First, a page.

US 6956523 B2 Abstract A system and method for rapidly determining the source of an incoming projectile applies controlled, active RF energy source(s) to illuminate a target area/projectile, and exploits Doppler induced frequency shifts from multiple receivers to develop a vector solution. The preferred solution applies continuous wave (CW) RF illuminators to flood a local region with a controlled source of radio frequency energy and one or more displaced receiver elements. The system operates multi-statically and as an incoming projectile enters the illuminated region, reflected energy from one or more illuminators is detected by one or more displaced RF receivers. Doppler shifts imparted on the reflected signals are detected by the receivers as the projectile moves through the region. Appropriate processing of the receiver outputs generates Doppler time-frequency profiles that are used to derive an estimate of the projectile flight vector in 3-space (x,y,z). The vector parameters can, among other things, feed a laser designator that projects a beam along the derived flight path to support identification of the source, or be relayed to remote personnel by a data link where the projectile vector can be displayed on a map.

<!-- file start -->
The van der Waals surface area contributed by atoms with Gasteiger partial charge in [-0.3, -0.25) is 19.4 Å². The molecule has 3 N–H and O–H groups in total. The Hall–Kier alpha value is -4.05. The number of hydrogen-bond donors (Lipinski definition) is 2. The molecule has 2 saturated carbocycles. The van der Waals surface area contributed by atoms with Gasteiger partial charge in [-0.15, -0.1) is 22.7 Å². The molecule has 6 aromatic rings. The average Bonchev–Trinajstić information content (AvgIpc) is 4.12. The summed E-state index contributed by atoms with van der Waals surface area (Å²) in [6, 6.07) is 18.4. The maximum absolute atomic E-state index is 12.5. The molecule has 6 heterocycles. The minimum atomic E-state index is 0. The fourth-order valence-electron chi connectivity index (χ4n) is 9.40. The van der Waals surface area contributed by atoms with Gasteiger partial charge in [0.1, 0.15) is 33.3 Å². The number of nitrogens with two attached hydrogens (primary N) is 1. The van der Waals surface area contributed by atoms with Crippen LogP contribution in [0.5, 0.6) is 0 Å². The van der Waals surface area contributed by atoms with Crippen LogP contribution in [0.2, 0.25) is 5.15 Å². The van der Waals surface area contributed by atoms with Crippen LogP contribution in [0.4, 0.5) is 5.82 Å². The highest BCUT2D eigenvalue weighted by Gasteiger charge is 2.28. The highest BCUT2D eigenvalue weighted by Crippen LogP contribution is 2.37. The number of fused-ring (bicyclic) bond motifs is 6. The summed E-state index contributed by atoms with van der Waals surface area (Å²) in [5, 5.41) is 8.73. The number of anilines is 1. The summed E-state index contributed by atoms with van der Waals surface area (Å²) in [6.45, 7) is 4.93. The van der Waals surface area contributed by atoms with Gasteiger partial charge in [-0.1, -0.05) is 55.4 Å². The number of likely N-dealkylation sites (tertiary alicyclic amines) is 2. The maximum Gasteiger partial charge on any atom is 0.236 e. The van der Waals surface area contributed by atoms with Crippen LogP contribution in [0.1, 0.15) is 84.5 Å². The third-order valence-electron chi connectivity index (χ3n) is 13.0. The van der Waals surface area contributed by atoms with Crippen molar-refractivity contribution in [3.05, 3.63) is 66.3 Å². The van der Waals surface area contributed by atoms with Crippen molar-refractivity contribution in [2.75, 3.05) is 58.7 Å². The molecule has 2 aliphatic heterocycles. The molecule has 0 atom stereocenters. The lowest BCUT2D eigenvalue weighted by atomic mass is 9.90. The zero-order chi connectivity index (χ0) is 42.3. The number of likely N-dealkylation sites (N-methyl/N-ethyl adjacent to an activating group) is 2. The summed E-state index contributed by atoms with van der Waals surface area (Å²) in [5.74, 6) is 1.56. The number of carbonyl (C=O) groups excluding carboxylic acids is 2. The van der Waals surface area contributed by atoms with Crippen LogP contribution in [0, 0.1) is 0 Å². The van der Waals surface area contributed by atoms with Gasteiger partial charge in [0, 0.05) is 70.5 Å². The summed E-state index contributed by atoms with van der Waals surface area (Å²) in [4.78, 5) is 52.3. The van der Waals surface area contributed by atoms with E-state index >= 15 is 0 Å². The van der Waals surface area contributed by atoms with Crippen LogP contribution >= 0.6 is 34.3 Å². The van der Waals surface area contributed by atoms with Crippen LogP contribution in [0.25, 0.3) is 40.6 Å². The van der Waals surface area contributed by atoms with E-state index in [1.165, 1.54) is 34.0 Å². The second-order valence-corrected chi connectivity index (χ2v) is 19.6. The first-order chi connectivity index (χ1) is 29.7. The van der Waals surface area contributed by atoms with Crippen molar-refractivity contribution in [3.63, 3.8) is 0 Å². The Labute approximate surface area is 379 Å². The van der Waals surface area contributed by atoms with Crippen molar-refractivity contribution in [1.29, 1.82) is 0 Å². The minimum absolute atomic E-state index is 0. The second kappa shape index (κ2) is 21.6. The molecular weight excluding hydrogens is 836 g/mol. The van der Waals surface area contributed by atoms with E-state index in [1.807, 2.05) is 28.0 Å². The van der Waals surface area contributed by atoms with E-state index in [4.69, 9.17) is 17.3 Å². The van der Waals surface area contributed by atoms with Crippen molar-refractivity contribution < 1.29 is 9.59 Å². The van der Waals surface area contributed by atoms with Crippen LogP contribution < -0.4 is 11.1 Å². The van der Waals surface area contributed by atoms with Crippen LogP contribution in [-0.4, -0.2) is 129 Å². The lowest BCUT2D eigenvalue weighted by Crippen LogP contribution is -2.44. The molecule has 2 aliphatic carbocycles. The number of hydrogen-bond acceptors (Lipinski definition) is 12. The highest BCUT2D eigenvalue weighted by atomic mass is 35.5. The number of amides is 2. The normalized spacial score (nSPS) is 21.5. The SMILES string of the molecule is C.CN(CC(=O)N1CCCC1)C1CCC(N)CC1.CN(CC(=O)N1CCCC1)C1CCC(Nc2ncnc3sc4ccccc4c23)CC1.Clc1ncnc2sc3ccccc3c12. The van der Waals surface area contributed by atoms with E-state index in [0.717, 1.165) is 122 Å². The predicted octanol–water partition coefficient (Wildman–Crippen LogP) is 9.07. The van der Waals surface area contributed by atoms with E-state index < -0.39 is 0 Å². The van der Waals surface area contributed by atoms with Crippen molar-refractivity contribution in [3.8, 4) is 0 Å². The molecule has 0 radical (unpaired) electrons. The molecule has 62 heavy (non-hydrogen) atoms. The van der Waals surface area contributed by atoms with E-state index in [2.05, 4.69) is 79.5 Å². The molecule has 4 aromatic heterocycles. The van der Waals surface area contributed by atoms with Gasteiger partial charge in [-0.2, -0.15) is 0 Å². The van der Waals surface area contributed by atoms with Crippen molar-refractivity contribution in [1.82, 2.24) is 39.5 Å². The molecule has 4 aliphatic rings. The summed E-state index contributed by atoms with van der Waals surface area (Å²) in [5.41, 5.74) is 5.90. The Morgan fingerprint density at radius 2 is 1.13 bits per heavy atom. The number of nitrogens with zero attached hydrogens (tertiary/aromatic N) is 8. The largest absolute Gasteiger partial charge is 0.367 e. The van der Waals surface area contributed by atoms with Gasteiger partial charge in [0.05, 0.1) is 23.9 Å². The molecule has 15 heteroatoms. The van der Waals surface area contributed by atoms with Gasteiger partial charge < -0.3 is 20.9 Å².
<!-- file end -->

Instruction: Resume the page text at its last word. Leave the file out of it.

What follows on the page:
Claims(39) 1. A system for deriving the flight path of a projectile, comprising:
a source of radio-frequency (RF) energy directed into a region including the flight path;
one or more RF receivers for receiving energy reflected by the projectile as it travels along the flight path; and